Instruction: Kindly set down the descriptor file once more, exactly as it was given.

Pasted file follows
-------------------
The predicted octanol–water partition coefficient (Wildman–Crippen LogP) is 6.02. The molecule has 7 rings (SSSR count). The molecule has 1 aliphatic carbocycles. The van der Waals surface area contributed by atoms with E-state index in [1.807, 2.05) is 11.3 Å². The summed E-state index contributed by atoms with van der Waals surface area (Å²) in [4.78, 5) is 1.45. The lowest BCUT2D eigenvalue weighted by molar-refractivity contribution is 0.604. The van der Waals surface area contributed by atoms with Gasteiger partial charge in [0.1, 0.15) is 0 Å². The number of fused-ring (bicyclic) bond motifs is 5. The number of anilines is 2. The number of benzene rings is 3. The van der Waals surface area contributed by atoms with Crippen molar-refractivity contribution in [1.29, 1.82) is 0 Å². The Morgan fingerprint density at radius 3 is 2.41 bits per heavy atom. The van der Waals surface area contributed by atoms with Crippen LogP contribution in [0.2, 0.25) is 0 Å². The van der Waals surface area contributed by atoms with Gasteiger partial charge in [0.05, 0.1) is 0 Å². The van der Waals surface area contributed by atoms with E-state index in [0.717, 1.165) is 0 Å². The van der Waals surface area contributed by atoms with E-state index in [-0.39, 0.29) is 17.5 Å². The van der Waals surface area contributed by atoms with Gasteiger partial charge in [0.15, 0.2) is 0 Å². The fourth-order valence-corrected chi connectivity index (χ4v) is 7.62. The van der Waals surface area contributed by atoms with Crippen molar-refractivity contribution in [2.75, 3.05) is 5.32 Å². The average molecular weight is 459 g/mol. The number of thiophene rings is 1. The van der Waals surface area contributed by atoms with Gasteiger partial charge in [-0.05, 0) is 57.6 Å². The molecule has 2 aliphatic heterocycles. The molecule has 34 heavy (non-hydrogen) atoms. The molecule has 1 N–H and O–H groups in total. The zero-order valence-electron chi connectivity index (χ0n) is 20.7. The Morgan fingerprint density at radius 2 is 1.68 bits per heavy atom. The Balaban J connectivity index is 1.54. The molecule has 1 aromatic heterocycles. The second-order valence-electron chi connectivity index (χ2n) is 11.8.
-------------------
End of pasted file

The predicted octanol–water partition coefficient (Wildman–Crippen LogP) is 6.02. The molecule has 7 rings (SSSR count). The molecule has 1 aliphatic carbocycles. The van der Waals surface area contributed by atoms with E-state index in [1.807, 2.05) is 11.3 Å². The summed E-state index contributed by atoms with van der Waals surface area (Å²) in [4.78, 5) is 1.45. The lowest BCUT2D eigenvalue weighted by molar-refractivity contribution is 0.604. The van der Waals surface area contributed by atoms with Gasteiger partial charge in [0.1, 0.15) is 0 Å². The number of fused-ring (bicyclic) bond motifs is 5. The number of anilines is 2. The number of benzene rings is 3. The van der Waals surface area contributed by atoms with Crippen molar-refractivity contribution in [1.29, 1.82) is 0 Å². The Morgan fingerprint density at radius 3 is 2.41 bits per heavy atom. The van der Waals surface area contributed by atoms with Crippen LogP contribution in [0.2, 0.25) is 0 Å². The van der Waals surface area contributed by atoms with Gasteiger partial charge in [0.05, 0.1) is 0 Å². The van der Waals surface area contributed by atoms with E-state index in [0.717, 1.165) is 0 Å². The van der Waals surface area contributed by atoms with E-state index in [-0.39, 0.29) is 17.5 Å². The van der Waals surface area contributed by atoms with Gasteiger partial charge in [0.15, 0.2) is 0 Å². The fourth-order valence-corrected chi connectivity index (χ4v) is 7.62. The van der Waals surface area contributed by atoms with Crippen molar-refractivity contribution in [2.75, 3.05) is 5.32 Å². The average molecular weight is 459 g/mol. The number of thiophene rings is 1. The van der Waals surface area contributed by atoms with Gasteiger partial charge in [-0.05, 0) is 57.6 Å². The molecule has 2 aliphatic heterocycles. The molecule has 34 heavy (non-hydrogen) atoms. The molecule has 1 N–H and O–H groups in total. The zero-order valence-electron chi connectivity index (χ0n) is 20.7. The Morgan fingerprint density at radius 2 is 1.68 bits per heavy atom. The Balaban J connectivity index is 1.54. The molecule has 1 aromatic heterocycles. The second-order valence-electron chi connectivity index (χ2n) is 11.8.